To use this option for Paper 1, in the unit leading up to the writing of the paper, you will be assigning for reading and discussion some or all* of the following essays:

Richard Rodriguez, "The Achievement of Desire"

Malcolm X, "Learning to Read"

Maxine Hong Kingston, "Silence"

Mike Rose, "I Just Wanna Be Average"

Jean Anyon, ""Social Class and the Hidden Curriculum of Work"

*As you will probably discuss in 392, "less is more." Keep in mind the following: You're striving to teach students to perform careful and thorough analysis of the professional author's message, purpose, style. You are not striving for "coverage" of a certain number of readings each quarter. Students object, also, to reading a great deal of material that isn't covered in class. Note, too, that you will have to change the wording in the paper topics to reflect what your students actually read and discussed with you before they began writing their papers.

Since this is the first paper assignment, and these will be the first readings your students will do, it will take a bit of prior planning and organization to use this Paper 1 option. Make sure your students know on the first day that they have to buy copies of the Rodriguez, Malcolm X, Rose, Anyon, and Kingston (the Sadker essay is in ROH). Any combination of these essays can be produced in a reader that they can buy from Navin's Copy Shop. We will give you the master copy for that reader; you will choose which ones your students will be working with, and then you will take your group of readings to Navin's and have Navin's make your reader and sell it to your students. Navin's usually asks for two or three days to get your reader ready for your students to purchase, but in the beginning of the quarter, it could take longer, so plan accordingly. If you want to minimize asking your students to purchase outside readings, another essay in ROH that would work well with this assignment is "What High School Is," by Theodore Sizer because, while Sizer has not presented a personal narrative, he has followed a "composite" student through a day in high school and he does try to present the experience from the point of view of the student.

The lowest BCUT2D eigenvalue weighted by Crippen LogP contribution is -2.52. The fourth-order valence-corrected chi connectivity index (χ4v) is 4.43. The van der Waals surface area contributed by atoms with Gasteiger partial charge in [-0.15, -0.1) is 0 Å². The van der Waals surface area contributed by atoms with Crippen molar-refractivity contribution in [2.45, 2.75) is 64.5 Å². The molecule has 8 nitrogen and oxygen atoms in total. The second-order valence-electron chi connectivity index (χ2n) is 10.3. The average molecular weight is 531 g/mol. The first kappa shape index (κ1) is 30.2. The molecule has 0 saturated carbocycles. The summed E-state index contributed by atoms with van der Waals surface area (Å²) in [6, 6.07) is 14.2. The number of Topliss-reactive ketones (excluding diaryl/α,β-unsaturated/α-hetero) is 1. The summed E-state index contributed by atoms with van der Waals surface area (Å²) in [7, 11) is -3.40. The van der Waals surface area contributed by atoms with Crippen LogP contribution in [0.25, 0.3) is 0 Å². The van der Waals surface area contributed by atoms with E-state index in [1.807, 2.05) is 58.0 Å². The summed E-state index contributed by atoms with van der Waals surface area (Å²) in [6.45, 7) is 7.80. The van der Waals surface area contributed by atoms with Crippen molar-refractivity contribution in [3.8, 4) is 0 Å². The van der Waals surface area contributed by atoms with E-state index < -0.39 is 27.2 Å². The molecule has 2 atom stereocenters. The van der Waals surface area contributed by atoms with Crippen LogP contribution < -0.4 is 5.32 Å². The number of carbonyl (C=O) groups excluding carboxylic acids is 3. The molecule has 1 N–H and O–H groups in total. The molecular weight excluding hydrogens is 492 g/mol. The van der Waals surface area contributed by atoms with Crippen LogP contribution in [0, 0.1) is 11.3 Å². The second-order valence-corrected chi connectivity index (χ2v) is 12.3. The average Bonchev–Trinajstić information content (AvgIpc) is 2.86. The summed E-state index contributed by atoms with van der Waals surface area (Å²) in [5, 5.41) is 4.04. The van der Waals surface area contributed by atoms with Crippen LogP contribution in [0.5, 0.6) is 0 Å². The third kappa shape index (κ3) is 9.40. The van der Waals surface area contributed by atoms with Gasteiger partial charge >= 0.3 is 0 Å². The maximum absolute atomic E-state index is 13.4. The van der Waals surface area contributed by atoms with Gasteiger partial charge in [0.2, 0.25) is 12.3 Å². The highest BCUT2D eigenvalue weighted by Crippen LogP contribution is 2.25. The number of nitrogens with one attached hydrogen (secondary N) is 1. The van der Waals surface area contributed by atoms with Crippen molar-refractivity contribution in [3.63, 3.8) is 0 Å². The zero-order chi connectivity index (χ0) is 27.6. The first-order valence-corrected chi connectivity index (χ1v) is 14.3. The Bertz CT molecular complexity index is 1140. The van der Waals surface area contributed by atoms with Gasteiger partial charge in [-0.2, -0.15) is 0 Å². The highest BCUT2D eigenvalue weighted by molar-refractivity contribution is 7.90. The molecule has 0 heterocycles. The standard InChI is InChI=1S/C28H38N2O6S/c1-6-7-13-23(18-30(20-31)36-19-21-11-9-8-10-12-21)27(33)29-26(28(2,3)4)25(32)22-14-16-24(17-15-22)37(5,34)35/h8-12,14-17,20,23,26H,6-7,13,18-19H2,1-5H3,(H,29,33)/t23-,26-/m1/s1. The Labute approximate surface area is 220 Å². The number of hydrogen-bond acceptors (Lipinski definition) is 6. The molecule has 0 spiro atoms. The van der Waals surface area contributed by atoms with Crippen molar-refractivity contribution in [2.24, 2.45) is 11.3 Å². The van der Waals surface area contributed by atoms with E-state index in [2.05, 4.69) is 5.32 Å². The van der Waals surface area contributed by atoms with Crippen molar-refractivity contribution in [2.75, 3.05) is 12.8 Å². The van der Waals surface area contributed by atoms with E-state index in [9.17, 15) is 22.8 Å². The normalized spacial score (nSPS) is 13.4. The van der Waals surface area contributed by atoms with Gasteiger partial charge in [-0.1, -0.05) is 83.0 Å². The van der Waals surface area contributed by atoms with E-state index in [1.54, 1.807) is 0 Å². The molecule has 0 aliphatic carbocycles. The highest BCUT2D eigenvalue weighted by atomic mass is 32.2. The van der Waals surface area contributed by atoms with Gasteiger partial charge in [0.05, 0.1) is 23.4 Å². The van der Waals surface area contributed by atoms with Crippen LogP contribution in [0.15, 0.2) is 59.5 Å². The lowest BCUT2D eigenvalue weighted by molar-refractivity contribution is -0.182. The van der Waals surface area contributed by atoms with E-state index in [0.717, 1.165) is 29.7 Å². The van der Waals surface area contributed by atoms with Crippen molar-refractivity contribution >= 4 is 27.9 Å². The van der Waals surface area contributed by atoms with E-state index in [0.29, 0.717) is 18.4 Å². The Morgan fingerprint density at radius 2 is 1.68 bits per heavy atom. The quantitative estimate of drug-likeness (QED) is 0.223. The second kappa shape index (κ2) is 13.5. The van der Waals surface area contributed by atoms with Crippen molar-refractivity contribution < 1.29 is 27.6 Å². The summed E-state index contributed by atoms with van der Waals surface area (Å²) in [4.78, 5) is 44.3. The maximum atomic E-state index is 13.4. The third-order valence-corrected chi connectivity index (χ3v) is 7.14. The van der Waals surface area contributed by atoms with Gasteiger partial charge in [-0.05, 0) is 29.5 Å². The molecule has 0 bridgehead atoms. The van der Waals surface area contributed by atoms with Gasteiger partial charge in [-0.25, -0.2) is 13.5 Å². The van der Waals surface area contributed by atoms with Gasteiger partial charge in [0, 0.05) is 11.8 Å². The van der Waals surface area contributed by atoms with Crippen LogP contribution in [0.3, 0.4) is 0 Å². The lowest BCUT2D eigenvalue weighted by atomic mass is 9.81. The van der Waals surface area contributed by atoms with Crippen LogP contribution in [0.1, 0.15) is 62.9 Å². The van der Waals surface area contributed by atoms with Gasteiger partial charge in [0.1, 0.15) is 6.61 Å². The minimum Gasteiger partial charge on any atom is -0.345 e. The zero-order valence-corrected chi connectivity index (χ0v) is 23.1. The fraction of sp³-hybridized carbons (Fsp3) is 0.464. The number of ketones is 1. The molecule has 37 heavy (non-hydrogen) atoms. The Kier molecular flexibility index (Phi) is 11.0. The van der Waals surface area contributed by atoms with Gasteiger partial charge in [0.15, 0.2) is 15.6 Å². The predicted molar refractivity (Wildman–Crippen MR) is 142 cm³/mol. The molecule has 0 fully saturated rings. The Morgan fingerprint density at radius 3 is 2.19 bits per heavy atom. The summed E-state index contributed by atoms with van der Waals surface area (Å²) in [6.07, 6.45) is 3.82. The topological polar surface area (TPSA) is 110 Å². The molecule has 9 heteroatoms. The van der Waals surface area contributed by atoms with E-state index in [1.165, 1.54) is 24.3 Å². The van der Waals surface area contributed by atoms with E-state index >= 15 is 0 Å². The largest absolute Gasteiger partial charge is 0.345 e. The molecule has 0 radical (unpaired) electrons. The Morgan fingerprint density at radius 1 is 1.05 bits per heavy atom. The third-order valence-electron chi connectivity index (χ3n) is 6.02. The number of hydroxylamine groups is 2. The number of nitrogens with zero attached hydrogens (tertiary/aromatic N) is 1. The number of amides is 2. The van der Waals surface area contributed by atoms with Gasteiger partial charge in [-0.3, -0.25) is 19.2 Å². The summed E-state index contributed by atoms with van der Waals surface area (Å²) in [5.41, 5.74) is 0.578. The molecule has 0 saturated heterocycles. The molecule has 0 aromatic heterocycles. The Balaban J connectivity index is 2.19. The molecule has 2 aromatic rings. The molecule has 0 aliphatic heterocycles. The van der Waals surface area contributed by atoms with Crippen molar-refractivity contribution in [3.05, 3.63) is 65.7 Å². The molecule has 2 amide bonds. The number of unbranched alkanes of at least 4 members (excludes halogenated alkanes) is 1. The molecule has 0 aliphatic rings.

Also, if you choose this paper assignment, do all your work at once and preview the other optional readings for Papers 2, 3, and 4. That way, you will only have to do the Navin's procedure once.